Former President Obama won his way to the White House by promising America a “post-racial” future. Since 2008, race relations in America have deteriorated considerably, and the recent spate of anti-American displays in the NFL have only made things worse.
Supreme Court Justice Clarence Thomas, a well-known and respected black conservative, recently went on Fox News and denounced the national anthem protests for dividing America further.
Thomas asked rhetorically, “What binds us? What do we all have in common anymore?”
It used to be that all Americans could rally around the flag — and our national anthem. That is no longer the case.
“When I was a kid, even as we had laws that held us apart there were things that we held dear that we all had in common,” said Thomas, who grew up in the Jim Crow South.
Well-paid athletes who have lived in the most egalitarian America in history are now the ones complaining the loudest about racism.
Tragically, many African Americans agree with the protestors and not with Justice Thomas. A recent poll found that a majority of African Americans support the idea of Colin Kaepernick, the former San Francisco 49ers quarterback, who began protesting the national anthem in 2016, becoming the leader of radical group Black Lives Matter.
ESPN, Deadspin, and other mainstream media outlets have also rushed to the defense of the protestors by claiming that President Trump’s condemnation of the protests is emblematic of the White House’s embrace of “white supremacy.”
The real tragedy of the NFL protests is that they have been copied by ordinary Americans, and even children. In Illinois, one football team full of eight-year-olds decided to follow Kaepernick’s lead by protesting the national anthem.
One six-year-old in a Floridian kindergarten also took up the protest mantel, thus showing that the NFL has far too much power in American culture.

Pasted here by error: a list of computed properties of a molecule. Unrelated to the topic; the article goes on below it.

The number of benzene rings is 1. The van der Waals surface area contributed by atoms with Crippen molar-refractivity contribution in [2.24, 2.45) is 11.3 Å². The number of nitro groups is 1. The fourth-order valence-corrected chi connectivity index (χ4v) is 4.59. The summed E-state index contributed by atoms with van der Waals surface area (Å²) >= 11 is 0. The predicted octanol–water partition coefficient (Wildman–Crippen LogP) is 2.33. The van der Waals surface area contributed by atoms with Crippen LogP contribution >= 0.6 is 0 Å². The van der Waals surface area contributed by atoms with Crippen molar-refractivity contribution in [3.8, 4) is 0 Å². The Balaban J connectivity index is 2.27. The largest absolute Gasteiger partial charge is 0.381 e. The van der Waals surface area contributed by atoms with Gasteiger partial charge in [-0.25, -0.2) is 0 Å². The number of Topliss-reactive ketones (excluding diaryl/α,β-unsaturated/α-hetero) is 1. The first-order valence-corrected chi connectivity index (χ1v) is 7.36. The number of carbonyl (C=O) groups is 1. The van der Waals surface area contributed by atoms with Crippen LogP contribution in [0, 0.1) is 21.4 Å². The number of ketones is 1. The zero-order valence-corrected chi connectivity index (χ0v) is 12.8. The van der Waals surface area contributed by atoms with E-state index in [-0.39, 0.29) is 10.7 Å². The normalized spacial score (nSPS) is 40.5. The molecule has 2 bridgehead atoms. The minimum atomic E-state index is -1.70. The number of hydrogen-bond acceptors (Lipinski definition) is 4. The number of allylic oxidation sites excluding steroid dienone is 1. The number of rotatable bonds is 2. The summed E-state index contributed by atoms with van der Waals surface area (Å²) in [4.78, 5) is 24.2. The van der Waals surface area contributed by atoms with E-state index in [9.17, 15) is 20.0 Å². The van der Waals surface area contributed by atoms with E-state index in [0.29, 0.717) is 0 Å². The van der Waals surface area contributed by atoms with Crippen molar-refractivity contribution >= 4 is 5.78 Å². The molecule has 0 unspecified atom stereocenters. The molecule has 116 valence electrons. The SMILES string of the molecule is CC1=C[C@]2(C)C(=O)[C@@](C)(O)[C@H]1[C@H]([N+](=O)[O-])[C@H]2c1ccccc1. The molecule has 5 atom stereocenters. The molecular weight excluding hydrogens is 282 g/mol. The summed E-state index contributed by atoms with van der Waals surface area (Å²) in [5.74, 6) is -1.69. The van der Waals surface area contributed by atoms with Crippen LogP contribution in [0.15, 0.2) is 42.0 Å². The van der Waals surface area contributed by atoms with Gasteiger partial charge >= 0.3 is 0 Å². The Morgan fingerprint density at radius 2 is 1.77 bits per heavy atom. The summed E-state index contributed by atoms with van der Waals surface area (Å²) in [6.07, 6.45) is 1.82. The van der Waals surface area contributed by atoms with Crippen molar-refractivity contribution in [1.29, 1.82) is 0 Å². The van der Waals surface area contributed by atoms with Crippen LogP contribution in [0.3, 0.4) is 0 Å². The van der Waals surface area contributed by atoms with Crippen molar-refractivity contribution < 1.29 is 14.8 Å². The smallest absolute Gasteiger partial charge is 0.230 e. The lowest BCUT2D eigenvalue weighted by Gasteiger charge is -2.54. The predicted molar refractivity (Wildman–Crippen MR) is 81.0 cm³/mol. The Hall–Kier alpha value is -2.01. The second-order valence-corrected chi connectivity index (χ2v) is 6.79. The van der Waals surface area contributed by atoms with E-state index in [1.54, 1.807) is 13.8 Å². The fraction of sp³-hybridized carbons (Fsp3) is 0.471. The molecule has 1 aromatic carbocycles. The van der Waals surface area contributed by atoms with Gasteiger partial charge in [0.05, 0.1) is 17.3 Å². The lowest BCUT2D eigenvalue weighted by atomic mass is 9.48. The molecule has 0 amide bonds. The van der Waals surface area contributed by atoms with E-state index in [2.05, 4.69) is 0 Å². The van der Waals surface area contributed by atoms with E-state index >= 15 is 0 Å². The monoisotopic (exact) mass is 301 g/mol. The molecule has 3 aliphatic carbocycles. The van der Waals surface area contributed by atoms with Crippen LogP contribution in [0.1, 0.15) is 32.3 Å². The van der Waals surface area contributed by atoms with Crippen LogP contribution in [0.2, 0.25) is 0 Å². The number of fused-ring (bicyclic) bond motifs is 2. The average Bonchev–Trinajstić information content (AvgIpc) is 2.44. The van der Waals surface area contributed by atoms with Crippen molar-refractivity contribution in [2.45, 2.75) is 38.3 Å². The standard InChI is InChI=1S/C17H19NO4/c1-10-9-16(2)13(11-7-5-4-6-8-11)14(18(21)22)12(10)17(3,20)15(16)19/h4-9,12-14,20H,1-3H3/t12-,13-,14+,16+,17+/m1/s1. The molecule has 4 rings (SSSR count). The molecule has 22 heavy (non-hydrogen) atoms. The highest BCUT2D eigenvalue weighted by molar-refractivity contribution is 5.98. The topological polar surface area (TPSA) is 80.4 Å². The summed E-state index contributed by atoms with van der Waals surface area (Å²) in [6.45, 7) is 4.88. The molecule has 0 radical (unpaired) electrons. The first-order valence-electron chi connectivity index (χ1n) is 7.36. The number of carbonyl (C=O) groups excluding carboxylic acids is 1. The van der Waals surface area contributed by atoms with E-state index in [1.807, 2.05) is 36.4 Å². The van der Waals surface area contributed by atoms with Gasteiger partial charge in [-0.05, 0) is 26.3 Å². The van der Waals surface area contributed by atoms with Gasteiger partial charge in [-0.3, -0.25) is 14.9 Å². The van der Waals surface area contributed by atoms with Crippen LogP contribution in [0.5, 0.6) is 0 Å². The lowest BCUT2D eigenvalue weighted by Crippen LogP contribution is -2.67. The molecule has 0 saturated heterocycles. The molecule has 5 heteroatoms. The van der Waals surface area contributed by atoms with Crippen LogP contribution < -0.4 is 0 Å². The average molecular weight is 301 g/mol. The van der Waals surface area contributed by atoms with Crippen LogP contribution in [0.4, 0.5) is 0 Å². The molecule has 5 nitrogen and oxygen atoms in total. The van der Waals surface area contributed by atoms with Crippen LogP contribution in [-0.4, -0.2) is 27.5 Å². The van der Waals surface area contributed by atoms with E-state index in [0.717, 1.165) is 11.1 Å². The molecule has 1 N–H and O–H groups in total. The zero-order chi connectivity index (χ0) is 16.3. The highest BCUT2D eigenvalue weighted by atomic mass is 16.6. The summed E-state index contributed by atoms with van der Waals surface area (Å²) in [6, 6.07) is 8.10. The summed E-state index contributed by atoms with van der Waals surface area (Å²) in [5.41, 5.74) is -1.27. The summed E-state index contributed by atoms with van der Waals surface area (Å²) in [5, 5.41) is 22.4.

These protests have also convinced some American millennials that civic nationalism, or the idea that all Americans are united by birth, not race, is a dead end. In its place, members of the radical right have offered up racial nationalism.
Others, who want to keep the United States united, worry that identity politics exacerbated by the national anthem protests will ultimately result in the birth of a military dictatorship that forces racial harmony through brute force. There are real world examples of this happening, namely in Latin America.
Justice Thomas’ words are disturbing, for he warns that a lack of American unity around shared symbols and history can only lead to balkanization. Thomas fears that America may be on the verge of repeating Yugoslavia, the former communist dictatorship that collapsed into genocidal chaos when ethnic nationalism took hold among Serbs, Croats, Bosniaks, Slovenes, and Kosovar Albanians.
Judge Thomas is taking a stand. Do you agree with him?
America’s multi-racial character has been precarious since 1965. It has been pushed closer to the tipping point by the Democrats, who have used racial grievance politics in order to shore up their base among illegal and legal immigrants, women, and ethno-religious minorities.
Thomas’ words are a dire warning. How many Americans are listening?